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Holmenach

by Chris Wayan, 2006

dedicated to Poul Anderson for his remarkable world-building

Lyr (home) - map - creatures - cultures - evolution - climate - geology - gazetteer - nomenclature - definitions - building Lyr - more worlds? Planetocopia!

First-time orientation--strongly advised! Lyr is weird.

ORIENTATION

Lannach, the heart of the Diomedes group, is one of the larger continents on Lyr--nearly 8 M sq km (3.1 M sq mi, around the size of Brazil). The east is all equatorial rainforest, but this tour, covering the rugged western subcontinent of Holmenach, will include a wider range of lands--from hot to cold and wet to dry.

I'll assume you've flown in from either the north (Cape Rodonis) or the east (Lannach). Either way, we'll begin at the mouth of Ness Bay, at the base of Cape Rodonis.

Map of the continent of Lannach in the Diomedes region of Lyr, a world-building experiment.
From the Isle of Ness in the mouth of the bay, you fly southwest a few hours over unbroken rainforest 50 meters tall, until the Delp Range looms ahead--well, really to the left and right, not ahead, where the great wall sags to a mere mile high--the lowest pass in at least 1500 km.

Your climb to the summit is slow and tedious, for there's a downdraft--the prevailing winds come over the pass. So by the time you near the summit it's nearly sunset; you're in the mountains' shadow.

Low orbital photo looking west at the Delp Range (western Diomedes Region) on Lyr, a model of a huge sea-world. Click to enlarge.
A human and two cat-headed furry angels--a species called icari--watching a sunset from a ledge in rugged mountains.

Just over the divide, you find a highland lake with an icarus eyrie--caves and terraces cut into a near-cliff on a bluff over the lake. The icari welcome you. From the eyrie's crag, the wild magenta sunset is triply lurid--lake, sky, and a fiery strip of tropical sea far below you on the western horizon. It's your first glimpse of the Rijn ("Reen") Sea.

The icari stay up to sing, as they do most evenings, but you're exhausted from climbing the pass, and stumble into your guest room onto your strawfilled pallet. Undersized, for a human, but you're too tired to care. No blanket either, but it's not too cold. Soon it's too warm, and purring; several icari on top of you...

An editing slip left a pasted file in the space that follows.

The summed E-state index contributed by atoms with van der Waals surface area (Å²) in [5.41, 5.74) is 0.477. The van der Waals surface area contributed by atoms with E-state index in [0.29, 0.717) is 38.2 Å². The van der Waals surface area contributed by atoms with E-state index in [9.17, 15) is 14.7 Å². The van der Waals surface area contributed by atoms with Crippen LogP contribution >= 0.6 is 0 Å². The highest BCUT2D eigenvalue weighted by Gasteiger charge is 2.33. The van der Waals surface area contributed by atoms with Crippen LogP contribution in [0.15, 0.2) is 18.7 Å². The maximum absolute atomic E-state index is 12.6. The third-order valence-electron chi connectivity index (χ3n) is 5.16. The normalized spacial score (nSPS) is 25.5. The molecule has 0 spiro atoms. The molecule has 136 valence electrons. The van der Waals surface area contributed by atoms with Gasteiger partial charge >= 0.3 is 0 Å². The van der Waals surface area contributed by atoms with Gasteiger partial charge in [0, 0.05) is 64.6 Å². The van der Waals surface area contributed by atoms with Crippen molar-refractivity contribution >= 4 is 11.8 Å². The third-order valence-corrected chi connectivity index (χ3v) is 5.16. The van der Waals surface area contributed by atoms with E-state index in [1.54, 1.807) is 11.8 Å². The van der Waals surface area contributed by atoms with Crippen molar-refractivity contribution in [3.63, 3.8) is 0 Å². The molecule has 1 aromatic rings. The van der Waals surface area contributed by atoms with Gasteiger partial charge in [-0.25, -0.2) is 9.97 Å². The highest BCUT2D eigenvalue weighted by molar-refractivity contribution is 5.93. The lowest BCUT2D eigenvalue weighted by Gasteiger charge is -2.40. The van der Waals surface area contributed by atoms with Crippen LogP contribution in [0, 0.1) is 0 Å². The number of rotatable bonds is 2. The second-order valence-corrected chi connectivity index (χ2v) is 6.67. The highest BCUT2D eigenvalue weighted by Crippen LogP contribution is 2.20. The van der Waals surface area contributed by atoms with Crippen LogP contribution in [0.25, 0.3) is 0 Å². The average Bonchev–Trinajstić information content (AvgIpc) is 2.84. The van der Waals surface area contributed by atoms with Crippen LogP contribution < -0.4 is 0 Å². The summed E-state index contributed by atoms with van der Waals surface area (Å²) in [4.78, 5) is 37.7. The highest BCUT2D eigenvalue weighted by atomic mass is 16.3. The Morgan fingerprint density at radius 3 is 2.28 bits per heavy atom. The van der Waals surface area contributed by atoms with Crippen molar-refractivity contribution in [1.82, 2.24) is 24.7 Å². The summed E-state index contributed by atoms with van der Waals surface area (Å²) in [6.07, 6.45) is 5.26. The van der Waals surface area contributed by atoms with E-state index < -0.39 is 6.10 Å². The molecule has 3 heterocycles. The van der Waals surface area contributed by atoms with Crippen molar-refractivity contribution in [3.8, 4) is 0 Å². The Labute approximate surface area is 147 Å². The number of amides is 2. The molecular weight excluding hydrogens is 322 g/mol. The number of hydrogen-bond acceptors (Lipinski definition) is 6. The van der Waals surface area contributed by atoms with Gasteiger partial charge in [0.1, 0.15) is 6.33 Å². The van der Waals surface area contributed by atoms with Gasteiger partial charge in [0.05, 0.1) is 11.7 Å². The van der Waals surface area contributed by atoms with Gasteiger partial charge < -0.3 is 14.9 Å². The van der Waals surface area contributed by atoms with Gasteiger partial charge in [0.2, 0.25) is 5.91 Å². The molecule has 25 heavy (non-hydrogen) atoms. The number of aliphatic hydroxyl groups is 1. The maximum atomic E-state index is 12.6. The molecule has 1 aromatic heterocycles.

What you do about that is your own business.

In the morning, you begin what you'll be doing for a week or so: riding the updrafts created by the sea-wind, sailing south along the growing wall of the Delp Mts. Soon you see why they're called the Spine of Holmenach: the Delps rise from deep sea in a spectacular north-south front some 4000 km (2400 mi) long. While they top out at 4-5 km above sea level (13-16,000'), from base to top they're an unbelievable 20 km (66,000'), for offshore lies the Delp Trench, deeper than any on Earth.

You skirt the shoulder of a nameless volcano two miles high, then ride a long ridge above steep canyons where short white rivers roar down to the sea. Ahead, a white hieroglyph floats impossibly in the southern sky, growing slowly for three hours until it resolves into a snow-streaked giant: Mt Urnan, 4400 m high (14,300'). The peak looks like the white-haired head of a great crouching sphinx staring at the sea. Its long body, to your left, is a tangle of high, rolling ridges over 3 km high, trailing slowly off into the eaxstern jungle--it's the root of the 2000-km spur range called the Rijn Hills, reaching far east to Lannach. A pegasus, an intelligent, social herbivore of the subpolar zones of Lyr. A small, slender pony with paws not hooves, a short face with large eyes, and large white wings, hovering briefly over a lake; pine woods and snowy peaks behind. Based on a painting by Dena Parrish (LunaCat) of VCL.

Mt Urnan is the source for something else. You wheel around its flanks to the south side to find several streams converging, heading east into the jungle: the headwaters of the Syranax River, the longest in Holmenach, flowing 1000 km (625 mi) to the shallow Drakho Sea. The Syranax Valley is a huge, unbroken rainforest. The canyons to the west are much drier, though the contrast is less extreme than the nearest Earth danalogy: steamy Amazonia and the bone-dry Atacama Desert just over the Andes. Trees line the streams veining the grassy hills, and pegasus villages dot the highlands, like upturned flower-baskets. Pegasi are fond of color, and don't separate their food- and flower-gardens; even their orchard species are bred partly for interesting leaf- and flower-colors.
a flox, resembling a large, winged red fox, leaping in profile off a desert ledge. Illustration based on a line drawing by Eric Elliot of VCL.

But a little ways down these canyons, where the air grows warmer and drier, the bottomland farms have a different look, full of curving, sinuous irrigation ditches. Where humans would have square fields with straight rows, spiral shapes predominate. The cliff walls above are peppered with dark holes--the windows and doors of cliff-dwellings. Flox villages!